The Whistleblower #34
Foundation for Taxpayer & Consumer Rights Corporateering
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The Whistleblower

The Whistleblower #34 - Jul 24, 2002

The deregulated energy industry is in ruin, with power company stock prices collapsing and bond ratings at junk levels. From Enron's bankruptcy to the lingering pain of the California energy crisis, Wall Street and Main Street now agree: unregulated private energy companies are worthless.

Similarly, other recently deregulated industries are convulsing:
  • The bankruptcies of WorldCom and Global Crossing -- in conjunction with a series of industry consolidation and unfulfilled promises -- mark the failure of telecommunications deregulation.
  • Cable industry tycoon John Rigas and his sons have been arrested for the fraud they committed while heading Adelphia in that deregulated industry.
  • Less than three years after the decimation of 65 year old banking and brokerage industry rules and regulations, Merrill Lynch had to pay a $100 million settlement and Citigroup and Chase Manhattan were hauled into Congress for facilitating phony transactions for Enron.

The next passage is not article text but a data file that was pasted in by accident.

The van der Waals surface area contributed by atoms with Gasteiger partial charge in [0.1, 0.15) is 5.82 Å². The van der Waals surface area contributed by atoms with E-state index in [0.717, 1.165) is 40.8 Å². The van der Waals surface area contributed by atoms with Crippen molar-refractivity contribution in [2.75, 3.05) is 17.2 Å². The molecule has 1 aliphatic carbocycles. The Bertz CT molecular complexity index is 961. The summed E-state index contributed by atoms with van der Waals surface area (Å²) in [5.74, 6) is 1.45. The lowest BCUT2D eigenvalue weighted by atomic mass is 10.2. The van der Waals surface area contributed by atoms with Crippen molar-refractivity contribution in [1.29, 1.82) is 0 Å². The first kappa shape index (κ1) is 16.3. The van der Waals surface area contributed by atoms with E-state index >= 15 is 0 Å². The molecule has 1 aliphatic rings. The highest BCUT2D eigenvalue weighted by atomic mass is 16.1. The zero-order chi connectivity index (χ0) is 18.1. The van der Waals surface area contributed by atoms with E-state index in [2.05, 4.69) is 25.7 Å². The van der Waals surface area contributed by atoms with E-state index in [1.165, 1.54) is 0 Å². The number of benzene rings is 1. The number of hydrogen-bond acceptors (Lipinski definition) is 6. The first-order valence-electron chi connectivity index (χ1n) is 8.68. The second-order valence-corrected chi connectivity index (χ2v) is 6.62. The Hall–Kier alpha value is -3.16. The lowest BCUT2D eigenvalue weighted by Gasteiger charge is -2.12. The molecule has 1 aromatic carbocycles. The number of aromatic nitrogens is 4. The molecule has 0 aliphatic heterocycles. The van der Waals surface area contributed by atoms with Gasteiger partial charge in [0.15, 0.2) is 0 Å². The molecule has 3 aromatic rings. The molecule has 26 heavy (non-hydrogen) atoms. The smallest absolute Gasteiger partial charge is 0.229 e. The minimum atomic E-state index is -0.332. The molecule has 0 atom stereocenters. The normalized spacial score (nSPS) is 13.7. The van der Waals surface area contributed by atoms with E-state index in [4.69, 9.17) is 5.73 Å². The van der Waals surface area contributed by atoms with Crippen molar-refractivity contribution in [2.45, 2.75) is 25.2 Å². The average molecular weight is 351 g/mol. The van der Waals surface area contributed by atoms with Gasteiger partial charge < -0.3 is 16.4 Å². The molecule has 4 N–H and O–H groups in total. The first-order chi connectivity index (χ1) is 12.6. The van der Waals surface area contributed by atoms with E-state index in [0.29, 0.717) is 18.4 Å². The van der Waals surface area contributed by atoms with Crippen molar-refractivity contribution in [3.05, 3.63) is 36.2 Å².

So what is Congress doing about deregulation? Lawmakers still plan to repeal the New Deal-era standard-bearer of energy regulation known as the Public Utility Holding Companies Act. Consumer groups have vigorously criticized this deregulation proposal, which is expected to remain in the final version of Congress's major energy bill. In the wake of the corporate crisis in America, it is scandalous that lawmakers will continue to pursue a deregulation scheme, developed by none other than Enron.

For those Congress Members who vote for the energy deregulation bill, The Foundation for Taxpayer and Consumer Rights will publicize -- in politicians' districts -- photos of the lawmakers wearing Dunce Caps with a big "D" for "Deregulation."

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